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Brazilian Dental Journal

Print version ISSN 0103-6440

Braz. Dent. J. vol.22 no.2 Ribeirão Preto  2011

https://doi.org/10.1590/S0103-64402011000200004 

Three-year clinical performance of composite restorations placed by undergraduate dental students

 

 

Flávio Renato Reis de MouraI; Ana Regina RomanoII; Rafael Guerra LundIII; Evandro PivaIII; Sinval Adalberto Rodrigues JúniorIV; Flávio Fernando DemarcoIII.

IDepartment of Public Health Dentistry, Lutheran University of Brazil, Cachoeira do Sul, RS, Brazil
IIDepartment of Pediatric Dentistry and Preventive Dentistry, UFPel - Federal University of Pelotas, Pelotas, RS, Brazil
IIIDepartment of Operative Dentistry, UFPel - Federal University of Pelotas, Pelotas, RS, Brazil
IVDental School, Community University of Chapecó Region, Chapecó, SC, Brazil

Correspondence

 

 


ABSTRACT

This retrospective study evaluated the clinical performance and the reasons for failure of anterior and posterior composite restorations placed by undergraduate dental students over a 3-year period. All cavities were restored using Prime & Bond 2.1 and TPH (Dentsply), according to the manufacturer's indications. One hundred and two patients who had received composite restorations by third and forth year undergraduate students were recalled and examined to analyze the quality of the restorations. The restorations were evaluated using the modified USPHS system. Two hundred and fifty-six composite restorations, 170 in anterior teeth and 86 in posterior teeth, were evaluated. Eighty-five percent of the restorations were considered satisfactory after 3 years. Class II and class IV restorations presented the highest prevalence of failure. Loss of the restoration and deficient marginal adaptation were the main causes of failure. No restoration failed due to secondary caries. Most restorations placed by dental students were considered satisfactory after long-term evaluation. Failure was more prevalent in larger restorations and was not associated with secondary caries.

KeyWords: clinical trial, composite resin, dental restorations, secondary caries.


RESUMO

Este estudo retrospectivo avaliou o comportamento clínico e as razões de falhas de restaurações de resina composta em dentes anteriores e posteriores, realizadas por alunos de graduação em odontologia, após 3 anos de acompanhamento. Cento e dois pacientes que tiveram restaurações de resina composta colocadas por alunos do terceiro ou quarto ano foram rechamados e examinados para analisar a qualidade das restaurações. Todas as cavidades foram restauradas utilizando Prime & Bond 2.1 e TPH (Dentsply), de acordo com as orientações do fabricante. As restaurações foram avaliadas utilizando o sistema USPHS modificado. Duzentas e cinquenta e seis restaurações de resina composta, 170 em dentes anteriores e 86 em posteriores foram avaliadas. Destas restaurações, 85% foram consideradas satisfatórias após 3 anos. Cavidades de classe II e classe IV apresentaram maior prevalência de falhas. Perda de restaurações e adaptação marginal deficiente foram as maiores causas de falhas. Nenhuma restauração falhou em decorrência de cárie secundária. Em conclusão, restaurações de resina composta feitas por estudantes de odontologia foram na sua maioria consideradas satisfatórias após 3 anos. Falhas das restaurações foram mais prevalentes em restaurações maiores e não esteve associada com cárie secundária.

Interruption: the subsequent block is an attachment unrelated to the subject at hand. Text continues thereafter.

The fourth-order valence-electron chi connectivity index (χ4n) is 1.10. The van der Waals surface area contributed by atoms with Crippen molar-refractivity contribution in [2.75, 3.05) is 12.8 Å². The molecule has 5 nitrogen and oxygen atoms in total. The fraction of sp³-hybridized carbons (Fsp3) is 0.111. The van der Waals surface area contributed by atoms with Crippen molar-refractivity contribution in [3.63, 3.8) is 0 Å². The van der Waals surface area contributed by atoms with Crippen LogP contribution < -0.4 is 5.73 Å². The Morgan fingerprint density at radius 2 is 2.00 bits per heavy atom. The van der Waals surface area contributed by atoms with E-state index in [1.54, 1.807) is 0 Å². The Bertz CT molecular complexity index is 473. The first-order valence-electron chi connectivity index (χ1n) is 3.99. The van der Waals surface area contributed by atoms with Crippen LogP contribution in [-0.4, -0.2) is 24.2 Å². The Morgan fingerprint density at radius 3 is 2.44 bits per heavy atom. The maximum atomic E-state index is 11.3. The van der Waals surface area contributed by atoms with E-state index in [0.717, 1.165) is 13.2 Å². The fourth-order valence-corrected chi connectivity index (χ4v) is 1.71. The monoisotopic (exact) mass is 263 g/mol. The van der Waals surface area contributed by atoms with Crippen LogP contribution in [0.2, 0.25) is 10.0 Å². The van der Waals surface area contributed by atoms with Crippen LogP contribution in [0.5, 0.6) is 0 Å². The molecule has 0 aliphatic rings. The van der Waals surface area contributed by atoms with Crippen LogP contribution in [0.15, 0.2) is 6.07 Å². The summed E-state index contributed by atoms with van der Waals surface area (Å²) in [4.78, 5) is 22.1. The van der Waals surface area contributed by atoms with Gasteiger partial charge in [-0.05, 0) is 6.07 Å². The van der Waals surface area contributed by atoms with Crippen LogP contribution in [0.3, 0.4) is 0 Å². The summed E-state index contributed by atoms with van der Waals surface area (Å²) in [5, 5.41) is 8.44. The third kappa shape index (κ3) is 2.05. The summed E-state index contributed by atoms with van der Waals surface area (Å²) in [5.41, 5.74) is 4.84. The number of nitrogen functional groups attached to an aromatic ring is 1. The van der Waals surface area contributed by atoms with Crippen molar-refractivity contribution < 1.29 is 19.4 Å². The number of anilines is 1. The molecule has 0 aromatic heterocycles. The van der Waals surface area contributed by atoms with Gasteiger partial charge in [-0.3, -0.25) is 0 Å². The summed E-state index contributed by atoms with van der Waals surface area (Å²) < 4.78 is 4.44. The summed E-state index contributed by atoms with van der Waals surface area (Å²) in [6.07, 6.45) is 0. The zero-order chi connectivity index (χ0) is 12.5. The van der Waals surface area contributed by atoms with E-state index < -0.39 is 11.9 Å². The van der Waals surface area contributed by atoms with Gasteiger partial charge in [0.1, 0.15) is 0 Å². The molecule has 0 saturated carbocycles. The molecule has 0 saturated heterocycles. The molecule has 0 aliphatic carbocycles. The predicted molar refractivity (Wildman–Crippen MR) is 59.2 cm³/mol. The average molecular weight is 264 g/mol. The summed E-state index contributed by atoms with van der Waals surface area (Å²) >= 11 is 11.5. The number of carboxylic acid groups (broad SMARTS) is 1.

INTRODUCTION

Despite the significant decrease in caries prevalence worldwide, dental caries is still a significant problem and clinicians spend a considerable amount of time placing restorations to substitute the dental structure lost during caries progression (1). Direct restorations provide a reliable treatment to replace this lost dental structure, with a low cost, less sound dental structure removal and also good clinical performance when compared to indirect restorations (2-4). Amalgam used to be considered the best restorative material for posterior teeth. However, its use has significantly declined due to esthetic reasons and potential toxicity of mercury from amalgam restorations (5).

The introduction of adhesive dentistry allowed the preservation of tooth structure usually lost in cavity preparations for amalgam restorations. However, composites became reliable materials only in the 1980's, with the introduction of visible light-curing technology, adhesion to dentin and improvements in filler technology that resulted in higher filler packing. Beforehand, failure due to insufficient wear resistance, loss of anatomic form and interproximal contacts and general degradation was a common event (3).

In 1990's, composite resin was the material of choice for anterior restorations due to the fulfillment of the esthetic expectations of patients. It was also indicated for posterior restorations, yet in small occlusal or occlusoproximal cavities, preferably with little occlusal function and in premolars (6).

A general trend towards adopting composites for posterior restorations in dental schools started in the late 1990's. An increase of the time dedicated to the teaching of composite restorations was experienced from the 1990's to the years 2000 (6). Yet, the little experience of the school staff in placing composites in posterior teeth probably limited the quality of the restorations placed by the students (7). Expectations are that the clinical behavior of these restorations might have been favored by the clinical experience acquired during that decade.